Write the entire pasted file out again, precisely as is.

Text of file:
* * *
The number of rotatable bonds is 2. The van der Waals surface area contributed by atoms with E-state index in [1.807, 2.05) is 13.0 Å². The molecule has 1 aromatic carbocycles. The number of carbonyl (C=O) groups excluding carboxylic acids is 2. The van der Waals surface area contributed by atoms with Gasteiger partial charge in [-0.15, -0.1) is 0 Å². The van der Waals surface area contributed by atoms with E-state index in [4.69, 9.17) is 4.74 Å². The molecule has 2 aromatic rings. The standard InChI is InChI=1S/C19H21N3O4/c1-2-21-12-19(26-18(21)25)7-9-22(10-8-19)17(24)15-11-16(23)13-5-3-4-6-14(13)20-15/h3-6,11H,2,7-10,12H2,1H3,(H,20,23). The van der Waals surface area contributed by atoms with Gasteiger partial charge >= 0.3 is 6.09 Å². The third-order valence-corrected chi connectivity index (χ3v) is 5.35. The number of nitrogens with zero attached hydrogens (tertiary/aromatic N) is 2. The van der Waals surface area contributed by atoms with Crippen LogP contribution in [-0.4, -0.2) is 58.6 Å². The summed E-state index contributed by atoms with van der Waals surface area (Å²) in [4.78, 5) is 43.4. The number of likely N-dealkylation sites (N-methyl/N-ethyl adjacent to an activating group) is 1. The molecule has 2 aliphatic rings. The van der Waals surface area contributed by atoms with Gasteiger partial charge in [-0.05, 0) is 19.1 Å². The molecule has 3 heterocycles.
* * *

The number of rotatable bonds is 2. The van der Waals surface area contributed by atoms with E-state index in [1.807, 2.05) is 13.0 Å². The molecule has 1 aromatic carbocycles. The number of carbonyl (C=O) groups excluding carboxylic acids is 2. The van der Waals surface area contributed by atoms with Gasteiger partial charge in [-0.15, -0.1) is 0 Å². The van der Waals surface area contributed by atoms with E-state index in [4.69, 9.17) is 4.74 Å². The molecule has 2 aromatic rings. The standard InChI is InChI=1S/C19H21N3O4/c1-2-21-12-19(26-18(21)25)7-9-22(10-8-19)17(24)15-11-16(23)13-5-3-4-6-14(13)20-15/h3-6,11H,2,7-10,12H2,1H3,(H,20,23). The van der Waals surface area contributed by atoms with Gasteiger partial charge >= 0.3 is 6.09 Å². The third-order valence-corrected chi connectivity index (χ3v) is 5.35. The number of nitrogens with zero attached hydrogens (tertiary/aromatic N) is 2. The van der Waals surface area contributed by atoms with Crippen LogP contribution in [-0.4, -0.2) is 58.6 Å². The summed E-state index contributed by atoms with van der Waals surface area (Å²) in [4.78, 5) is 43.4. The number of likely N-dealkylation sites (N-methyl/N-ethyl adjacent to an activating group) is 1. The molecule has 2 aliphatic rings. The van der Waals surface area contributed by atoms with Gasteiger partial charge in [-0.05, 0) is 19.1 Å². The molecule has 3 heterocycles.